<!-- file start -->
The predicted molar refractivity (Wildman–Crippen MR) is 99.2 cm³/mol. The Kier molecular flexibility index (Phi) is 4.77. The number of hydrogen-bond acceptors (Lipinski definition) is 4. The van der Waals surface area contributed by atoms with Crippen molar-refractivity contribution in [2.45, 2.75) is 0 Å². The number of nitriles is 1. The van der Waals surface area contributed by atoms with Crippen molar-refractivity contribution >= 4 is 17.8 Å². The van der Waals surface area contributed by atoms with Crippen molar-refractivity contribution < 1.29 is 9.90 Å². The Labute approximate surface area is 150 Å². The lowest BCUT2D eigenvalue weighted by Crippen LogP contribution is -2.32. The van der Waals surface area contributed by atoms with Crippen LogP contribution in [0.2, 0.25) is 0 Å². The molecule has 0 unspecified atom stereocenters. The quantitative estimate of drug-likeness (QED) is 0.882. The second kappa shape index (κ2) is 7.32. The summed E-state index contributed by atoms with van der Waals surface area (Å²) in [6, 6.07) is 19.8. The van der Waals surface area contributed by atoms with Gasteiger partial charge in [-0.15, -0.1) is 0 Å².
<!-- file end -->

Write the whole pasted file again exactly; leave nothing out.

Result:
The predicted molar refractivity (Wildman–Crippen MR) is 99.2 cm³/mol. The Kier molecular flexibility index (Phi) is 4.77. The number of hydrogen-bond acceptors (Lipinski definition) is 4. The van der Waals surface area contributed by atoms with Crippen molar-refractivity contribution in [2.45, 2.75) is 0 Å². The number of nitriles is 1. The van der Waals surface area contributed by atoms with Crippen molar-refractivity contribution >= 4 is 17.8 Å². The van der Waals surface area contributed by atoms with Crippen molar-refractivity contribution < 1.29 is 9.90 Å². The Labute approximate surface area is 150 Å². The lowest BCUT2D eigenvalue weighted by Crippen LogP contribution is -2.32. The van der Waals surface area contributed by atoms with Crippen LogP contribution in [0.2, 0.25) is 0 Å². The molecule has 0 unspecified atom stereocenters. The quantitative estimate of drug-likeness (QED) is 0.882. The second kappa shape index (κ2) is 7.32. The summed E-state index contributed by atoms with van der Waals surface area (Å²) in [6, 6.07) is 19.8. The van der Waals surface area contributed by atoms with Gasteiger partial charge in [-0.15, -0.1) is 0 Å².